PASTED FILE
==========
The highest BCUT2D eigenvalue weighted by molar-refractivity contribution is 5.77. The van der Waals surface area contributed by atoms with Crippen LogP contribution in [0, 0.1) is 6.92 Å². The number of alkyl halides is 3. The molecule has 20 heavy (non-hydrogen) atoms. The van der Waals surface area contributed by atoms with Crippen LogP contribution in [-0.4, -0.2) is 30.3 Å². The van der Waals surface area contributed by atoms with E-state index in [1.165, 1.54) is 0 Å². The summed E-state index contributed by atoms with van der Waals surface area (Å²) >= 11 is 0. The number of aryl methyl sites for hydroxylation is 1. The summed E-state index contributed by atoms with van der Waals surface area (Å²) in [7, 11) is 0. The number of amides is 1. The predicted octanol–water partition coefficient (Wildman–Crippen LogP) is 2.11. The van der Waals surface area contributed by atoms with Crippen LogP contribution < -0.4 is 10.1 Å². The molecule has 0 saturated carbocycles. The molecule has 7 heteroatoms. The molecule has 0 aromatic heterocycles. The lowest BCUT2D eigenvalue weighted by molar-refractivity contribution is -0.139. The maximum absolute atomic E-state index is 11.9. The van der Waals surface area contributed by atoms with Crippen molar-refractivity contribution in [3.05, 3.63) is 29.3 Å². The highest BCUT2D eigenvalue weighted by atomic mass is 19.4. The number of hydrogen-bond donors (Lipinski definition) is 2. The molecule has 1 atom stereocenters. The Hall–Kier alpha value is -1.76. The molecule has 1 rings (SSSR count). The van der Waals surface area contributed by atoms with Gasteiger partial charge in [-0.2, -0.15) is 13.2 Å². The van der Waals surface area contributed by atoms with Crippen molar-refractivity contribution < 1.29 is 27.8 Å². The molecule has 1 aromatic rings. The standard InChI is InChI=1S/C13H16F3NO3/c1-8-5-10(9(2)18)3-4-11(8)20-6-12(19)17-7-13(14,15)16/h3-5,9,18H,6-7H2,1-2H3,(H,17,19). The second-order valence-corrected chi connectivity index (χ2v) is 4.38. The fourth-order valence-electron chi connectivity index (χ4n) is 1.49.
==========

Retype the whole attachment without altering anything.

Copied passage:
The highest BCUT2D eigenvalue weighted by molar-refractivity contribution is 5.77. The van der Waals surface area contributed by atoms with Crippen LogP contribution in [0, 0.1) is 6.92 Å². The number of alkyl halides is 3. The molecule has 20 heavy (non-hydrogen) atoms. The van der Waals surface area contributed by atoms with Crippen LogP contribution in [-0.4, -0.2) is 30.3 Å². The van der Waals surface area contributed by atoms with E-state index in [1.165, 1.54) is 0 Å². The summed E-state index contributed by atoms with van der Waals surface area (Å²) >= 11 is 0. The number of aryl methyl sites for hydroxylation is 1. The summed E-state index contributed by atoms with van der Waals surface area (Å²) in [7, 11) is 0. The number of amides is 1. The predicted octanol–water partition coefficient (Wildman–Crippen LogP) is 2.11. The van der Waals surface area contributed by atoms with Crippen LogP contribution < -0.4 is 10.1 Å². The molecule has 0 saturated carbocycles. The molecule has 7 heteroatoms. The molecule has 0 aromatic heterocycles. The lowest BCUT2D eigenvalue weighted by molar-refractivity contribution is -0.139. The maximum absolute atomic E-state index is 11.9. The van der Waals surface area contributed by atoms with Crippen molar-refractivity contribution in [3.05, 3.63) is 29.3 Å². The highest BCUT2D eigenvalue weighted by atomic mass is 19.4. The number of hydrogen-bond donors (Lipinski definition) is 2. The molecule has 1 atom stereocenters. The Hall–Kier alpha value is -1.76. The molecule has 1 rings (SSSR count). The van der Waals surface area contributed by atoms with Gasteiger partial charge in [-0.2, -0.15) is 13.2 Å². The van der Waals surface area contributed by atoms with Crippen molar-refractivity contribution < 1.29 is 27.8 Å². The molecule has 1 aromatic rings. The standard InChI is InChI=1S/C13H16F3NO3/c1-8-5-10(9(2)18)3-4-11(8)20-6-12(19)17-7-13(14,15)16/h3-5,9,18H,6-7H2,1-2H3,(H,17,19). The second-order valence-corrected chi connectivity index (χ2v) is 4.38. The fourth-order valence-electron chi connectivity index (χ4n) is 1.49.